In 1924, they found their location: an oddly secluded cul-de-sac in a residential neighborhood on a side street off Hillhouse Avenue. There, the Guild built their theater and aptly named it the Little Theatre on Lincoln Street. It is now known simply as the Lincoln Theatre.

Today, the Little Theatre on Lincoln Street remains honest to its name. Surrounded by brick duplexes and small houses, the theater blends in with the surrounding environment almost too well. It has a simple peaked roof and a flat facade with a recessed semi-circle arch over its double doors. The only mark that  distinguishes it from the houses is a simple black-font banner that reads, “LITTLE LINCOLN THEATRE.”

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At its peak, the Guild was one of the most popular volunteer organizations in New Haven. It counted nearly 1,000 adults and over 130 children as members by 1930, according to the Register.

By 1934, the Guild produced its first official mission statement toward creating an “effective and lively community center for the arts.” A hand-drawn picture of the theater at the time accompanied the mailer and depicted the theater with a second story above its peaked roof, huge pine trees flanking its double doors, and flower beds out front. By the door, there once were huge display cases that would have held posters advertising performances. These cases were a far cry from the fliers for long-past performances in the singular steel-and-glass box by the door that I saw on my first visit. Somehow, sometime since this drawing was made, the Little Theatre had lost the life it had garnered from loyal patrons and thespians.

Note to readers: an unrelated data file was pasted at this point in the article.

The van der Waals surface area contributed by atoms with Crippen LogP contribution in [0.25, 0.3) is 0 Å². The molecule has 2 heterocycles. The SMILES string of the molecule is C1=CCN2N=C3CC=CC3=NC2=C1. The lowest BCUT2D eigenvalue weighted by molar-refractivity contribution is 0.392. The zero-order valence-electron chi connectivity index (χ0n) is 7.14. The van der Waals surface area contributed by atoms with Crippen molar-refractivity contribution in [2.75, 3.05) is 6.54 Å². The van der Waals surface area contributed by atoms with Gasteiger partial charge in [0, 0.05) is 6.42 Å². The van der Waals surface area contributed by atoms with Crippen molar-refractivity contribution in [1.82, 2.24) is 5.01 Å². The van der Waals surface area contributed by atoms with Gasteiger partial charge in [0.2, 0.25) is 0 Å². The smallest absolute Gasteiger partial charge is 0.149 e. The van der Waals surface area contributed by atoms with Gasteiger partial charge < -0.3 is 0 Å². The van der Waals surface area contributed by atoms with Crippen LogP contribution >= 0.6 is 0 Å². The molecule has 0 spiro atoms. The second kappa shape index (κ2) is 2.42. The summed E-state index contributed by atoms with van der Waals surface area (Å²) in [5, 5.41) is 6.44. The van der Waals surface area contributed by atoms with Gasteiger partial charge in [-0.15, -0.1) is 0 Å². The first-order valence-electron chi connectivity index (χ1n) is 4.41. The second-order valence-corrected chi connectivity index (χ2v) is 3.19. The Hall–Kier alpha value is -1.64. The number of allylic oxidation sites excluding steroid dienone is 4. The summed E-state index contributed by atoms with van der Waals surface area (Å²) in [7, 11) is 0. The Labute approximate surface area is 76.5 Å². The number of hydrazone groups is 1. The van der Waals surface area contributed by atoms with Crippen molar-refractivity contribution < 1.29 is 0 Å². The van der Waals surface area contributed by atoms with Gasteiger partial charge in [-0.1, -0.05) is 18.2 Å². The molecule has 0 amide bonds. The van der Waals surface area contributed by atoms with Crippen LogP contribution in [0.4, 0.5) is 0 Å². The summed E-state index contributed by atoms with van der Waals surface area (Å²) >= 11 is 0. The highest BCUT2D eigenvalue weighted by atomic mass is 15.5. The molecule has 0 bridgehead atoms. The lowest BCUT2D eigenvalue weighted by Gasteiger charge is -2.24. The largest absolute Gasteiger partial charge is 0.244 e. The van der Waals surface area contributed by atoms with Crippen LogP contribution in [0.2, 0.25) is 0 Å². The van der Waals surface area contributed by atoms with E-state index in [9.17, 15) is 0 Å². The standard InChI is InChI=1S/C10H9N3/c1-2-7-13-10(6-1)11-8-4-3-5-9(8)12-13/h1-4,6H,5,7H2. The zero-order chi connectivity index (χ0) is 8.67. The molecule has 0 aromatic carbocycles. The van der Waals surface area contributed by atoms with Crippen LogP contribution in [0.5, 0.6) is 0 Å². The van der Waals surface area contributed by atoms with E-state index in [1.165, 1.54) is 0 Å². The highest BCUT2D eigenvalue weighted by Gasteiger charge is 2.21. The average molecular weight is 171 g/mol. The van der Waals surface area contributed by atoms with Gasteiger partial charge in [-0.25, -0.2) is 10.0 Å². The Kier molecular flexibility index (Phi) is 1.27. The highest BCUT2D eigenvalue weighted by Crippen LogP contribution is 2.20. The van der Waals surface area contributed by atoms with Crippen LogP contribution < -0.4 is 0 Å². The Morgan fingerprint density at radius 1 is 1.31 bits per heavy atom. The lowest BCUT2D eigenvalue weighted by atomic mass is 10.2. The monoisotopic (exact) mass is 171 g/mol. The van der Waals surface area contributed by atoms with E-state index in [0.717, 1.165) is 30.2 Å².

The theater’s archives offer a glimpse into some of the Lincoln Theatre’s most successful nights. After its first performances, for instance, the Guild hosted local beauty pageants and held a gypsy costume party in a local park. The theater eventually featured everything from starchy English plays to comedies like The Romantic Age by A. A. Miles and  He Who Gets Slapped by Leonid Andreyev, which came with an amazing collection of black-and-white pictures of boys dressed in whimsical clown costumes.

By 1934, the peak of its heyday, the Little Theatre on Lincoln had presented over 60 plays by many well-known authors, had established its own children’s theater, and was putting on five productions per season, with special classes for children in diction and speaking, puppetry, and eurythmics. Additionally, it had organized for two years a series of children’s orchestra concerts directed by professionals from the Yale School of Music, and it had started branching out to  foreign films from Europe at a price of one dollar per ticket.